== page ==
Is Mumbai On Course To Officially Becoming The City That Never Sleeps?

Is Mumbai On Course To Officially Becoming The City That Never Sleeps?
Mumbai Boss

It had been a long time coming for the youth of this city. They braved riots and terror attacks, threats by moral police and sometimes even actual police as well as exploitative and archaic laws, but the nightlife Mumbai yearns for is finally here.

Or at least, that’s what the news is implying.

Mumbai Police Commissioner Rakesh Maria has cleared the proposal to allow restaurants and pubs in the city to remain open all night except for those situated in residential areas. It was then cleared in late January and is said to have been the biggest hurdle in getting the freedom of a vibrant nightlife back to the youngsters of the city.

In another strange twist of fate, it’s interesting to note that the idea was actually first put forward by Shiv Sena leader Aditya Thackerary, in  September 2013, a party once infamous for its strong moral policing and violent attacks on the youth.

Back to the present however, the proposal was first cleared by the BMC and awaited clearance from the Police as law and order issues were perceived to be the biggest concern with the proposal.

While another proposal for letting malls be open 24x7 was shot down by the Commissioner, Aditya Thackerary has even made a proposition for Special Entertainment Zones which could include malls and shop establishments.

Homegrown had already pointed out how the SEZs could revamp Mumbai’s entertainment and culture life while working on a youth manifesto prior to the 2014 elections.

”We want the government to earmark certain areas as SEZs where restaurants, shops, convenience stores and other establishments can remain open through the night. These zones will be in non-residential areas” said Shiv Sena MP Arvind Sawant. Shiv Sena is likely to meet  Chief Minister Devendra Fadnavis to put this proposal forth as well.

The hotel and bar owners are obviously stoked. Bharat Malkani, President of the Hotel and Restaurant Association of Western India, has thanked the Mumbai Police Commissioner for his support. He believes that this sends out a bold and welcoming message to foreigners visiting the city and give a boost to tourism and hospitality.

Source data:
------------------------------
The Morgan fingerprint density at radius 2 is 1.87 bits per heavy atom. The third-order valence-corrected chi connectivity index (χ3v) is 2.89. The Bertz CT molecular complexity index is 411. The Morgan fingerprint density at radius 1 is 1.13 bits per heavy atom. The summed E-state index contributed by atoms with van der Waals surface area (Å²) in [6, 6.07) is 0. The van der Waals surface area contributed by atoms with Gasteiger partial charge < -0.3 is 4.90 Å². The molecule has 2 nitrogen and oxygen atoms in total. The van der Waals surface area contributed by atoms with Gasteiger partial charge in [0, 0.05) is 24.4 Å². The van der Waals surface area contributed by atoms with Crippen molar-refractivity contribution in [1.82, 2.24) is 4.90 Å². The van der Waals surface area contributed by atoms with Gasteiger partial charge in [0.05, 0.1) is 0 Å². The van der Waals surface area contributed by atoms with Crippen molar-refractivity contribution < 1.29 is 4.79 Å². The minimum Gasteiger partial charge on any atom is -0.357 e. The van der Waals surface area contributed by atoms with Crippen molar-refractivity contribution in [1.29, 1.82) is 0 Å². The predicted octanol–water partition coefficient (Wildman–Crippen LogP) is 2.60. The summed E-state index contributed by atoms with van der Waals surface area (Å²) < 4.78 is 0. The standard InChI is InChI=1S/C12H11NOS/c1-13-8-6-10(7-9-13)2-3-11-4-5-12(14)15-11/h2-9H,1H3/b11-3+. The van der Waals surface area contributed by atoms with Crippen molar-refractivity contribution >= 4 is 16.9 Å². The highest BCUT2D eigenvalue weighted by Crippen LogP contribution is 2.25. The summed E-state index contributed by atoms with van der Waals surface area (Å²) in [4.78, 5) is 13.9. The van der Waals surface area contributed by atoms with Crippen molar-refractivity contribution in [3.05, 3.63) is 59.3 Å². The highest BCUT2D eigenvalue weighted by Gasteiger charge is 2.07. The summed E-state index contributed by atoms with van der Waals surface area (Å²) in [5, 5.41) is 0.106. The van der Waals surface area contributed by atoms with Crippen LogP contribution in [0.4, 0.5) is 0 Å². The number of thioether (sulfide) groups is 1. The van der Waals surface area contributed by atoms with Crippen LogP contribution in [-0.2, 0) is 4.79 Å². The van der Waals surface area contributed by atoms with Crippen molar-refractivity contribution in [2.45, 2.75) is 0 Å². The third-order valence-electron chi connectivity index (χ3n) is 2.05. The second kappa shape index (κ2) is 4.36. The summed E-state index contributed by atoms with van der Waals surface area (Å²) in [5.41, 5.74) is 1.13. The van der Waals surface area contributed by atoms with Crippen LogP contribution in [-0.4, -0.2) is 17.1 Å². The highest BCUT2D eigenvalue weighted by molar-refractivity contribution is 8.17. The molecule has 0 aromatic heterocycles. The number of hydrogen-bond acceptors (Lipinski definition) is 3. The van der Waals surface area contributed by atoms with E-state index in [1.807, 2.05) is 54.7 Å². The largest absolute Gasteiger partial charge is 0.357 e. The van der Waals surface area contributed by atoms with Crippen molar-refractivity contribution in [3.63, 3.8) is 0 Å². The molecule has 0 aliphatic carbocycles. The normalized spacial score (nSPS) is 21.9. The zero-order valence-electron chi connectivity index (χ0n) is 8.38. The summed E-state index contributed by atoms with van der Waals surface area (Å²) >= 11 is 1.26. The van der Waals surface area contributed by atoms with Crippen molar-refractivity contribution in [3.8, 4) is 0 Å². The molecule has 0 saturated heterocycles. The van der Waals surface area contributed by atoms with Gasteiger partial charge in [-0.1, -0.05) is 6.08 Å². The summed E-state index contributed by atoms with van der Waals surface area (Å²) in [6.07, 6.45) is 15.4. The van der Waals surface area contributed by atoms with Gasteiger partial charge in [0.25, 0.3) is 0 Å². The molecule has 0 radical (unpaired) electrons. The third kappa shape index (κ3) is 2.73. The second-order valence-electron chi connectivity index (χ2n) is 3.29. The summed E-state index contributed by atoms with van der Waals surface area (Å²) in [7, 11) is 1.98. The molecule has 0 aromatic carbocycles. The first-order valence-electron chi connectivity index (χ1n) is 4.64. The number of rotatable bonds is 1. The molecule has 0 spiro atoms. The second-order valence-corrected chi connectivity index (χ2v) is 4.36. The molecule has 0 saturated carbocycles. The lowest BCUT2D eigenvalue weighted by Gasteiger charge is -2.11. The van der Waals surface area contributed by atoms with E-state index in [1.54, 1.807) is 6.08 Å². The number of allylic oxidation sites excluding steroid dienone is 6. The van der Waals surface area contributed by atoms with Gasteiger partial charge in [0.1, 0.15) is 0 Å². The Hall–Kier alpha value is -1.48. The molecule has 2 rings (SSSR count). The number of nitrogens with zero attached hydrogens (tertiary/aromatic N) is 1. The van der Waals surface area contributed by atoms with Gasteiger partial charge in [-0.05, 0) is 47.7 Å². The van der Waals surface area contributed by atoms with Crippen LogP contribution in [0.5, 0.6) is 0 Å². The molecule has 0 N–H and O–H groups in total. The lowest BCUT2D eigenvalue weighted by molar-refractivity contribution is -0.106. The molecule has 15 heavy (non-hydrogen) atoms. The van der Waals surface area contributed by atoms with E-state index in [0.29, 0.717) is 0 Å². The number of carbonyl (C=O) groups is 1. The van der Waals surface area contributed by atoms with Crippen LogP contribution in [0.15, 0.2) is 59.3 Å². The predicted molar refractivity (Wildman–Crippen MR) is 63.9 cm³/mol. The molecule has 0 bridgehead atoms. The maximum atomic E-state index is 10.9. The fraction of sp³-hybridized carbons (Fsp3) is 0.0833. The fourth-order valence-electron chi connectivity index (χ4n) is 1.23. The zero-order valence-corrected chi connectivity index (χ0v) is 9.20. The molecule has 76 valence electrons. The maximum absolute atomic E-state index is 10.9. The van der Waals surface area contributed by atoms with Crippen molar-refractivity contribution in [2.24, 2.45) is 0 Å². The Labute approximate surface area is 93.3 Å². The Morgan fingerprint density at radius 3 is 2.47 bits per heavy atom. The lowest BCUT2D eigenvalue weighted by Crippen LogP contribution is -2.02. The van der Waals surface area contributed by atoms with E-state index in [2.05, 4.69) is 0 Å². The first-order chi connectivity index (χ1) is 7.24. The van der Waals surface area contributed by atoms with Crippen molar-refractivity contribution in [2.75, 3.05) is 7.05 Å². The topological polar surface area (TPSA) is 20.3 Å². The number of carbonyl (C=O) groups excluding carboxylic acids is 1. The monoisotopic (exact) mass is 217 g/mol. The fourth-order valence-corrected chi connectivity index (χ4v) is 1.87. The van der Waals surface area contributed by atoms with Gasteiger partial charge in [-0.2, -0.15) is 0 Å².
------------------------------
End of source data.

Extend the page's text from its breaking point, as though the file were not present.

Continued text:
Sohail Arora, founder the artist and booking agency Krunk, and well known event-organizer within the alternative culture space too “is happy for the artists and DJs. The possibility of bigger and longer events would help the food and beverage industry, artists and others amass greater revenues. However, i’d prefer to have a wait and watch approach to the developments as such false promises were made before as well,” he admits, re-inforcing a widespread concern most people who stand to achieve a lot through this proposal, have.

Additionally, he also mentioned concerns about the implementation of the new proposal, whether it would be free from bureaucracy and corruption or act as a means of further harassment to event organisers, venues etc. from the cops.

Joining him in concerns (albeit, differing ones) are Subhash Motwani, member of the Clean Heritage Colaba Residents Association, who sees the move as creating a nuisance for parking. Colaba causeway along with Linking Road, is one of the areas that has been covered under the proposal for 24x7 restaurant and pubs.

He also feels that this will allow ‘shady bars’ to remain open all night and create nuisance. Former Mumbai Police Commissioner is against the proposal as well as he believes that many parents in society “are against the nightlife culture where children stay out all night and spend money extravagantly.” He also sees the move as a deterrent in the campaign to curb drunk driving due to the Mumbai Police’s insufficient manpower.

All in all, it’s evident that even though the mere possibility of such a future is sending waves of jubilation through the city’s youth, those that actually stand to receive further commercial validation and potential through the passing of this law are (rightfully) skeptical both about its actual passing as well as its implementation.

The truth is, while we’re always on the side of heightened cultural playground and progressive laws, given the several shoddy implementations of such rhetoric in the past--it’s probably fair to feel a bit wary too.

If the proposal does get passed, we hope it’s with tact, and replete with a strong framework and resources to uphold its implementation in the safest, most lucrative manner for all members of society. Difficult in a country as pluralistic in India, but that’s what healthy debate is for. What are your nocturnal desires for Mumbai’s future then?

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